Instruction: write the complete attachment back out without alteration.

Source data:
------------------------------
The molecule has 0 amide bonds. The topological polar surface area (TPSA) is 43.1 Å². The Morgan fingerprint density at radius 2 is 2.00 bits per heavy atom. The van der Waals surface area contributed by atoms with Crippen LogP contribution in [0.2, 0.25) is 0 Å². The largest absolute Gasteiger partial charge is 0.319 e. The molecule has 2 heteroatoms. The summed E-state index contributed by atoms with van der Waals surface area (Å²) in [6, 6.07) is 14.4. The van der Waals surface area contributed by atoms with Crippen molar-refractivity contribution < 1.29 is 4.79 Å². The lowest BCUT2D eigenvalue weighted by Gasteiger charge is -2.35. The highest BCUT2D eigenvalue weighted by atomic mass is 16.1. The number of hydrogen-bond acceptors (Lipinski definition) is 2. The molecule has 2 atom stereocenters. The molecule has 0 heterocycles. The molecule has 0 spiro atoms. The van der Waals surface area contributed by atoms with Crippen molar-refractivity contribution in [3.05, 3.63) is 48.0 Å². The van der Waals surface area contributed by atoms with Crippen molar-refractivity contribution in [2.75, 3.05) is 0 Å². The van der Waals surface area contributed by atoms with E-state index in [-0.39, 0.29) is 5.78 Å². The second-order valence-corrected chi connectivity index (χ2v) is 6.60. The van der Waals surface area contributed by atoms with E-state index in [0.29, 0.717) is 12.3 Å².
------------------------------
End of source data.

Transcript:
The molecule has 0 amide bonds. The topological polar surface area (TPSA) is 43.1 Å². The Morgan fingerprint density at radius 2 is 2.00 bits per heavy atom. The van der Waals surface area contributed by atoms with Crippen LogP contribution in [0.2, 0.25) is 0 Å². The largest absolute Gasteiger partial charge is 0.319 e. The molecule has 2 heteroatoms. The summed E-state index contributed by atoms with van der Waals surface area (Å²) in [6, 6.07) is 14.4. The van der Waals surface area contributed by atoms with Crippen molar-refractivity contribution < 1.29 is 4.79 Å². The lowest BCUT2D eigenvalue weighted by Gasteiger charge is -2.35. The highest BCUT2D eigenvalue weighted by atomic mass is 16.1. The number of hydrogen-bond acceptors (Lipinski definition) is 2. The molecule has 2 atom stereocenters. The molecule has 0 heterocycles. The molecule has 0 spiro atoms. The van der Waals surface area contributed by atoms with Crippen molar-refractivity contribution in [3.05, 3.63) is 48.0 Å². The van der Waals surface area contributed by atoms with Crippen molar-refractivity contribution in [2.75, 3.05) is 0 Å². The van der Waals surface area contributed by atoms with E-state index in [-0.39, 0.29) is 5.78 Å². The second-order valence-corrected chi connectivity index (χ2v) is 6.60. The van der Waals surface area contributed by atoms with E-state index in [0.29, 0.717) is 12.3 Å².